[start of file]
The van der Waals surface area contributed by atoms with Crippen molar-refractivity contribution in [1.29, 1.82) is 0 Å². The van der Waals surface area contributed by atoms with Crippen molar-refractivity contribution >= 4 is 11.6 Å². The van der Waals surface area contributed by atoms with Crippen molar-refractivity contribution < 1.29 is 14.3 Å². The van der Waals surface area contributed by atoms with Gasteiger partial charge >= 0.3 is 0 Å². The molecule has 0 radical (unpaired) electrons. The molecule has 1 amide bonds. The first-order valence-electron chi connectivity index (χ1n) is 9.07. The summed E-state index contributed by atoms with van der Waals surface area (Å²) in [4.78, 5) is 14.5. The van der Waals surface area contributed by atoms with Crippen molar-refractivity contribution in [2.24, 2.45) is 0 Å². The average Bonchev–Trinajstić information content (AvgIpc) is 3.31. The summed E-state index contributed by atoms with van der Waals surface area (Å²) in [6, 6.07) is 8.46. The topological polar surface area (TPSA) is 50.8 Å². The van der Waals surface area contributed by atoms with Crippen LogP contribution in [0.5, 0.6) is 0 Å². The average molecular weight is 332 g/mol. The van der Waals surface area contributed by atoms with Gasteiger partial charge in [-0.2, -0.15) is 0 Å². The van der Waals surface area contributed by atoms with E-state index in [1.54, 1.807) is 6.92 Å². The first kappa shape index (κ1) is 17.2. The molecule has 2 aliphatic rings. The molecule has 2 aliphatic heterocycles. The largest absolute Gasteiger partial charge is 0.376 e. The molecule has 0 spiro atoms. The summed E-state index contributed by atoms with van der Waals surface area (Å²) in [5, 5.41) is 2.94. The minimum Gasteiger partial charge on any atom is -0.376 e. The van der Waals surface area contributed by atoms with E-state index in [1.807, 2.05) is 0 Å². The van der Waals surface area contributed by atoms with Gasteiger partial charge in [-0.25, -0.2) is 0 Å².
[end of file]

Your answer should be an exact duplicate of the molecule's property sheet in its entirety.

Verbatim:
The van der Waals surface area contributed by atoms with Crippen molar-refractivity contribution in [1.29, 1.82) is 0 Å². The van der Waals surface area contributed by atoms with Crippen molar-refractivity contribution >= 4 is 11.6 Å². The van der Waals surface area contributed by atoms with Crippen molar-refractivity contribution < 1.29 is 14.3 Å². The van der Waals surface area contributed by atoms with Gasteiger partial charge >= 0.3 is 0 Å². The molecule has 0 radical (unpaired) electrons. The molecule has 1 amide bonds. The first-order valence-electron chi connectivity index (χ1n) is 9.07. The summed E-state index contributed by atoms with van der Waals surface area (Å²) in [4.78, 5) is 14.5. The van der Waals surface area contributed by atoms with Crippen molar-refractivity contribution in [2.24, 2.45) is 0 Å². The average Bonchev–Trinajstić information content (AvgIpc) is 3.31. The summed E-state index contributed by atoms with van der Waals surface area (Å²) in [6, 6.07) is 8.46. The topological polar surface area (TPSA) is 50.8 Å². The van der Waals surface area contributed by atoms with Crippen LogP contribution in [0.5, 0.6) is 0 Å². The average molecular weight is 332 g/mol. The van der Waals surface area contributed by atoms with Gasteiger partial charge in [-0.2, -0.15) is 0 Å². The van der Waals surface area contributed by atoms with E-state index in [1.54, 1.807) is 6.92 Å². The first kappa shape index (κ1) is 17.2. The molecule has 2 aliphatic rings. The molecule has 2 aliphatic heterocycles. The largest absolute Gasteiger partial charge is 0.376 e. The molecule has 0 spiro atoms. The summed E-state index contributed by atoms with van der Waals surface area (Å²) in [5, 5.41) is 2.94. The minimum Gasteiger partial charge on any atom is -0.376 e. The van der Waals surface area contributed by atoms with E-state index in [1.807, 2.05) is 0 Å². The van der Waals surface area contributed by atoms with Gasteiger partial charge in [-0.25, -0.2) is 0 Å².